At The Motley Fool, we don't believe in timing the market. At the same time, we're only human, and we know human nature.
When it's your retirement savings on the line, sometimes -- especially when stock markets look as richly valued as they do today -- you need an incentive to give you the extra nudge you need to buy. A stock market pullback can provide just such an incentive. So if you're looking to add to your stock market holdings, and if you're lucky enough to see a pullback happen, here are three stocks our investors think you should add to your shopping list: Sherwin-Williams (NYSE: SHW), Johnson & Johnson (NYSE: JNJ), and Amazon.com (NASDAQ: AMZN).
The color to watch out for
Neha Chamaria (Sherwin-Williams): Shares of the paint and coatings specialist are trading at all- time highs, having jumped a whopping 42% year to date. That also means at 30 times price-to-earnings and 26 times price-to-cash flow, Sherwin-Williams is no longer a bargain buy. Yet retirees shouldn't miss any opportunity to scoop up some shares if the market drops, simply because Sherwin-Williams has all the ingredients you require in a retirement stock.
For starters, Sherwin-Williams is a 150-year-old, fundamentally solid company with a wide moat. It dominates its industry and is a household name when it comes to paints, thanks to its hugely popular namesake products and brands, including Dutch Boy. Management has done an incredible job over the years combining own-store network expansion with timely acquisitions to bolster growth.
Thanks to a well-thought-out capital allocation strategy, Sherwin-Williams shareholders have reaped rich returns. The company holds a record of 38 consecutive years of dividend increases, has generated returns on equity of 30%-plus in each of the past 10 years, and has been a six-bagger in the past decade.
Sherwin-Williams is confident of integrating its just-concluded Valspar acquisition successfully and hopes to boost its dividend by at least 50% by 2020. The potential in Sherwin-Williams stock is simply too big to ignore -- a market pullback is all you need to be part of the growth story.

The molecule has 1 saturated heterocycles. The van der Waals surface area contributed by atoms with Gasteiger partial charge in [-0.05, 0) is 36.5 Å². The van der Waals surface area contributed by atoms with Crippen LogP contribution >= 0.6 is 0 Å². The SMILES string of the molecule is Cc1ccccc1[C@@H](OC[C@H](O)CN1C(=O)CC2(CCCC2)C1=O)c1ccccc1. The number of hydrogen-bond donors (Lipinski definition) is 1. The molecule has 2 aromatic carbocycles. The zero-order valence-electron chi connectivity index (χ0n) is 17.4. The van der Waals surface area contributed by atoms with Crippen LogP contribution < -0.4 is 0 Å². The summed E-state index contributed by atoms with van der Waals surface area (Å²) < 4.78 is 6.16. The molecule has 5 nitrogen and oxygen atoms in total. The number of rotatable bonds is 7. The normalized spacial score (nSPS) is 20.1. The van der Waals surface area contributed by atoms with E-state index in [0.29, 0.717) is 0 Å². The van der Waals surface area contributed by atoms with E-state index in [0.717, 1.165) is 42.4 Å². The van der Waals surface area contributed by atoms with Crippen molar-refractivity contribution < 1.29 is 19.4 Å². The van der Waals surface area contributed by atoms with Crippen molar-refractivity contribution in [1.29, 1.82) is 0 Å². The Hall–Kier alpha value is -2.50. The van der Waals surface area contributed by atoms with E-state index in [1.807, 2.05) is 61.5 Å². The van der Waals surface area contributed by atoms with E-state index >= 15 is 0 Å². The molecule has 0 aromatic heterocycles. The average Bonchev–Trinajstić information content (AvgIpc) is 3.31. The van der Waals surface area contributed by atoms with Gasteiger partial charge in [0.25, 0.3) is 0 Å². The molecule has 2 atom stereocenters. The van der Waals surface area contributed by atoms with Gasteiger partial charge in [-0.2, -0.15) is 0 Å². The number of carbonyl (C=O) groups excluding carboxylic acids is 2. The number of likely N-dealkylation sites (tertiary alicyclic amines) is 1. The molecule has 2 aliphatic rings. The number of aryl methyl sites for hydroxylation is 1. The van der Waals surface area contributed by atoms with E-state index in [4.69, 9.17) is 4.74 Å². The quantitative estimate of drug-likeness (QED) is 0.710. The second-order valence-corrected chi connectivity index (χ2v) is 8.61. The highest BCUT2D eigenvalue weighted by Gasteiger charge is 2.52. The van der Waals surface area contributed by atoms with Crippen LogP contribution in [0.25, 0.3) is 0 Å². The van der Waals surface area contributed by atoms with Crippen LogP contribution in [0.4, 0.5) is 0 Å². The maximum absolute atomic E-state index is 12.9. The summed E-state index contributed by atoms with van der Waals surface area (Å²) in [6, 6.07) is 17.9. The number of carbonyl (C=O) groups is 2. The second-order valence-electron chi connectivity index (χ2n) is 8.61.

This healthcare stock can overcome any hurdle
George Budwell (Johnson & Johnson): If history is any guide, even this protracted bull market should eventually lose steam and revert to the mean. And when it does, investors may want to have some dry powder ready to buy top defensive stocks like the healthcare giant Johnson & Johnson. J&J, after all, has shown over the course of its lengthy 130-year history that it can literally overcome any type of headwind to create value for its shareholders.
In fairly recent times, for example, J&J's industry-leading pharma pipeline has produced several major new drugs that have proved more than capable of offsetting the declining sales of hepatitis C medicine Olysio, as well as the anti-inflammatory drug Remicade. Newer drugs such as the multiple myeloma medicine Darzalex, and the blood cancer therapy Imbruvica, for instance, have rapidly gained market share to keep J&J's overall pharma sales headed in the right direction.
And in the not-so-distant future, J&J's newly approved plaque psoriasis drug, Tremfya, is also expected to contribute to the drugmaker's top-line in a big way -- with its peak sales estimated to eventually reach $3.2 billion within just a few short years.
In all, J&J's stock is arguably worth buying on a broader market pullback simply because it has the R&D chops to keep its top and bottom lines moving higher -- making this healthcare titan a fundamentally sound stock to own in any type of market.
When it's time to buy, buy the best stock you can think of
Rich Smith: (Amazon.com): Market pullbacks are difficult to predict. In fact, stock market sage Warren Buffett goes so far as to say that no matter how expensive the market, "no one can tell you when these traumas will occur."
That said, when a market pullback does occur, says Buffett, such an event "will affect virtually all stocks," good and bad alike. My humble advice: When the pullback happens, buy the good stocks -- stocks like Amazon.com.
Seriously, folks, has there ever been a company better than Amazon? More than two decades after setting up shop, Amazon.com isn't just "still growing" -- it's growing faster than ever. Over the past five years, S&P Global Market Intelligence data shows Amazon stock increasing its earnings at the annual rate of 38.5%. Over the next five years, Amazon is projected to grow earnings at nearly 54% per year as the company maintains its lead in Web hosting and e-tailing, amps up competition with Netflix in video streaming, and expands into everything from drones to food delivery to the bricks-and-mortar retailing of organic veggies -- and maybe even rocket science.
Admittedly, at more than 250 times earnings, Amazon stock is anything but cheap. It's going to take a really big market pullback to put Amazon stock anywhere near "value stock" territory. But if that pullback comes, and if it does make Amazon cheap, I'll be first in line to "1-Click" Amazon stock.
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George Budwell has no position in any of the stocks mentioned. Neha Chamaria has no position in any of the stocks mentioned. Rich Smith has no position in any of the stocks mentioned. The Motley Fool owns shares of and recommends Amazon and Johnson & Johnson. The Motley Fool recommends Sherwin-Williams. The Motley Fool has a disclosure policy.